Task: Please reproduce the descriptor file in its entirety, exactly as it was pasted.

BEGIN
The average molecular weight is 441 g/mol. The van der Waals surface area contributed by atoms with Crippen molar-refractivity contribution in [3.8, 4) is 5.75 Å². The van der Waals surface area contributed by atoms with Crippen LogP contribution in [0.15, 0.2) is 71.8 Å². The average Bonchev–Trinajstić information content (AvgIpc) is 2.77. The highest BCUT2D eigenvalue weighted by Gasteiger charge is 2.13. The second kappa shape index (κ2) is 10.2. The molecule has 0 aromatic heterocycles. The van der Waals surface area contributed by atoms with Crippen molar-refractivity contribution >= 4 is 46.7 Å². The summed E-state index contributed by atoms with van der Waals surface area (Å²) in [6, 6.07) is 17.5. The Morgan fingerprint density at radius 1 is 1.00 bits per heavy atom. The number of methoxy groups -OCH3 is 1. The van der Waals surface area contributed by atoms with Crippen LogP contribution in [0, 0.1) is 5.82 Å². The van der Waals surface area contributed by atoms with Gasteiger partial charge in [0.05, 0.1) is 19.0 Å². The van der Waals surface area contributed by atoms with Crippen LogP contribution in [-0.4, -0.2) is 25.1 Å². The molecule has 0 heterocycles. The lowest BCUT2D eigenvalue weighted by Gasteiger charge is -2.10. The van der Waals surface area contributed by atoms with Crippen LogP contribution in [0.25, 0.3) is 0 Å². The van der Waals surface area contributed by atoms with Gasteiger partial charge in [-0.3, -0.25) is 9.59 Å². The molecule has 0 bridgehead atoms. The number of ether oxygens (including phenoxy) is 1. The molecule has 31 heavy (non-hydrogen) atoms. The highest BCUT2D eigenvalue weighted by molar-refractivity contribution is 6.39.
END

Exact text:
The average molecular weight is 441 g/mol. The van der Waals surface area contributed by atoms with Crippen molar-refractivity contribution in [3.8, 4) is 5.75 Å². The van der Waals surface area contributed by atoms with Crippen LogP contribution in [0.15, 0.2) is 71.8 Å². The average Bonchev–Trinajstić information content (AvgIpc) is 2.77. The highest BCUT2D eigenvalue weighted by Gasteiger charge is 2.13. The second kappa shape index (κ2) is 10.2. The molecule has 0 aromatic heterocycles. The van der Waals surface area contributed by atoms with Crippen molar-refractivity contribution >= 4 is 46.7 Å². The summed E-state index contributed by atoms with van der Waals surface area (Å²) in [6, 6.07) is 17.5. The Morgan fingerprint density at radius 1 is 1.00 bits per heavy atom. The number of methoxy groups -OCH3 is 1. The van der Waals surface area contributed by atoms with Crippen LogP contribution in [0, 0.1) is 5.82 Å². The van der Waals surface area contributed by atoms with Gasteiger partial charge in [0.05, 0.1) is 19.0 Å². The van der Waals surface area contributed by atoms with Crippen LogP contribution in [-0.4, -0.2) is 25.1 Å². The molecule has 0 heterocycles. The lowest BCUT2D eigenvalue weighted by Gasteiger charge is -2.10. The van der Waals surface area contributed by atoms with Crippen LogP contribution in [0.25, 0.3) is 0 Å². The van der Waals surface area contributed by atoms with Gasteiger partial charge in [-0.3, -0.25) is 9.59 Å². The molecule has 0 bridgehead atoms. The number of ether oxygens (including phenoxy) is 1. The molecule has 31 heavy (non-hydrogen) atoms. The highest BCUT2D eigenvalue weighted by molar-refractivity contribution is 6.39.